Daily Archives: December 5, 2022

Endless Love [NIGHT AND DAY]

From the Chicago Reader (March 26, 1993); reprinted in my collection Movies as Politics. — J.R.


NIGHT AND DAY **** (Masterpiece)

Directed by Chantal Akerman

Written by Akerman and Pascal Bonitzer

With Guilaine Londez, Thomas Langmann, François Negret, Nicole Colchat, Pierre Laroche, and Christian Crahay.

Considering all the oppositions that inform the work of Chantal Akerman — such as painting versus narrative, France versus Belgium, being Jewish versus being French and Belgian, and the commercial versus the experimental — it’s only logical that both the plot and the title of her recent Night and Day, one of her best features to date, should reflect the same pattern. The situation it refers to is so simple that it’s hard to describe without making it sound singsongy: Julie (Guilaine Londez) and Jack (Thomas Langmann) — an infatuated young couple from the provinces who’ve recently come to Paris — live in a small flat near Boulevard Sebastopol. During the day they make love; at night Jack drives a taxi and Julie walks the summer streets, singing happily to herself. One night they meet Joseph (François Negret) — another isolated newcomer to Paris — who drives Jack’s cab during the day. Jack heads for his shift; Julie goes walking with Joseph, and they quickly fall in love. Read more

Robert Bresson: A Passion for Film — Tony Pipolo

From Cineaste (Summer 2010, Vol. XXXV, No. 3). — J.R.


Robert Bresson: A Passion for Film

By Tony Pipolo. New York: Oxford University Press, 2010. 407 pp. Hardcover: $125 and Paperback: $29.95.

“I do not like to show sex crudely on the screen,” Orson Welles declared in a 1964 interview, pursuing an argument that he also made on other occasions. “Not because of morality or puritanism; my objection is of a purely aesthetic order. In my opinion, there are two things that can absolutely not be carried to the screen: the realistic presentation of the sexual act and praying to God. I never believe an actor or actress who pretends to be completely involved in the sexual act if it is too literal, just as I can never believe an actor who wants to make me believe he is praying.”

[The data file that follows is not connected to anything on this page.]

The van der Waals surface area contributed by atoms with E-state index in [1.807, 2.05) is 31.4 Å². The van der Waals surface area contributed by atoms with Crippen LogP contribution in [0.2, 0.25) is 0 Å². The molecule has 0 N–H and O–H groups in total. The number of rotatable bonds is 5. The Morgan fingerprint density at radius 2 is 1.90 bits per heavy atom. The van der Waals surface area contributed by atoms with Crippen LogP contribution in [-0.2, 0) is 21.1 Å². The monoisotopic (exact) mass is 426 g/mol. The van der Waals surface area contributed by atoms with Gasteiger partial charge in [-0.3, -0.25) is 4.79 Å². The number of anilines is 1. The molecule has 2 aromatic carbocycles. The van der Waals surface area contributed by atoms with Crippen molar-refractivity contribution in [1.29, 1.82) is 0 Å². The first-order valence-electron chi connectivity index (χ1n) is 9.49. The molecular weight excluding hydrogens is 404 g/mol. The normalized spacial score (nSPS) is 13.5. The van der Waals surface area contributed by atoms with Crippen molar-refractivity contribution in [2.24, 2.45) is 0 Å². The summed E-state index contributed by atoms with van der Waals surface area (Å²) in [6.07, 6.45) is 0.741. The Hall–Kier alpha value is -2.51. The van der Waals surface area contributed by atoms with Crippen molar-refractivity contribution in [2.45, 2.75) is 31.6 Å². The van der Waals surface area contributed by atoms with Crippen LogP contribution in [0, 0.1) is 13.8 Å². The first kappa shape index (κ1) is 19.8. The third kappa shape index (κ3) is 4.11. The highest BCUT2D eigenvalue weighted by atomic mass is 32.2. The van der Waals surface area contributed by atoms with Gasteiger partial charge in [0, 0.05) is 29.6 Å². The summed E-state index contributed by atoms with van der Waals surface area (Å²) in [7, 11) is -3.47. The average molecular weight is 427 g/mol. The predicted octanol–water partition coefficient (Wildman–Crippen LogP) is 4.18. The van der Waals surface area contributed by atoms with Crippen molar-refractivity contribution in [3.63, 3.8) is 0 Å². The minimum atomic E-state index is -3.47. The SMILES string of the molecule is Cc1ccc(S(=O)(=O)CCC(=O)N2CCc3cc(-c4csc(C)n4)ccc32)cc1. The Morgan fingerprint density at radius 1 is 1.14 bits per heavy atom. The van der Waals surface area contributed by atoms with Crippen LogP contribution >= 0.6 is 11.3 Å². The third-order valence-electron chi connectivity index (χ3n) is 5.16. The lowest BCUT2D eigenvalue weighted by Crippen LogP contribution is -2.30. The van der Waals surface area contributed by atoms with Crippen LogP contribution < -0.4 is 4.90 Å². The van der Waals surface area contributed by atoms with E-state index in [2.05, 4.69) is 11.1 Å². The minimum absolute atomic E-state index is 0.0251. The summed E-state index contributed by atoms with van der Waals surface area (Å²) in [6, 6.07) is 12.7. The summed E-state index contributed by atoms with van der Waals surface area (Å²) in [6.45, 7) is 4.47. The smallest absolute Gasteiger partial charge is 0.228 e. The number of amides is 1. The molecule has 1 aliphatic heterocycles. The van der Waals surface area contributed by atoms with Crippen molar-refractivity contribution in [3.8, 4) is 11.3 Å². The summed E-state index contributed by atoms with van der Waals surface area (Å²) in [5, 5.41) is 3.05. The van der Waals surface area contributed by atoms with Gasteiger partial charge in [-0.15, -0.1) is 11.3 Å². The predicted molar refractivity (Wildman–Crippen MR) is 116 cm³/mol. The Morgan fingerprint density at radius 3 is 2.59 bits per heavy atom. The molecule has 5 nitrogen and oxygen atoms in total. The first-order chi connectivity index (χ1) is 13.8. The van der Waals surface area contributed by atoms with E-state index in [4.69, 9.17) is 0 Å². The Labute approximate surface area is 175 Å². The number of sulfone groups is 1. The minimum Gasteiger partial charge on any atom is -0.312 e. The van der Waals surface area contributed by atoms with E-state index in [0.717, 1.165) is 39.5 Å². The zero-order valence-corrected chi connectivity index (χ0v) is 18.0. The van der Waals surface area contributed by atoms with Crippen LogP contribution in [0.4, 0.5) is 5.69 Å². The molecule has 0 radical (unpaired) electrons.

It’s an argument that frequently comes to mind when I ponder a certain critical impasse that we often face in considering the films of Robert Bresson, largely due to the dearth of biographical information that we have about him. For a filmmaker whose erotic and spiritual preoccupations seem equally pronounced, Bresson frequently poses the conundrum of how we fill in certain psychological blanks in his characters as well as how we describe and understand matters of the flesh as well as the spirit, as we perceive these matters through what he liked to call his cinematography. Read more

Riddles of a Sphinx

From the Chicago Reader (January 12, 1998). — J.R.

From the Journals of Jean Seberg

Rating **** Masterpiece

Directed and written by Mark Rappaport

With Jean Seberg and Mary Beth Hurt.

For most of the remainder of this month the Film Center is presenting the U.S. theatrical premiere of Mark Rappaport’s From the Journals of Jean Seberg, and using this occasion to show some other important programs as well. We had revivals of Jean-Luc Godard’s Breathless, featuring one of Seberg’s key early performances, and Carl Dreyer’s The Passion of Joan of Arc (1928), both important touchstones in Rappaport’s film — the second as a cross-reference to Seberg’s first film, Saint Joan. This week, in addition to seven showings of From the Journals of Jean Seberg (to be followed by four more over the next couple of weeks), there are two screenings of a brand-new print of one of Rappaport’s best narrative features, The Scenic Route (1978), along with his remarkable 36-minute tour de force Exterior Night (1994) — a noirish narrative about film noir in which actors filmed in color walk around inside vintage black-and-white Warners sets and locations from the 40s and 50s, shot originally on high-definition video in Germany, and recently transferred to 35-millimeter film. Read more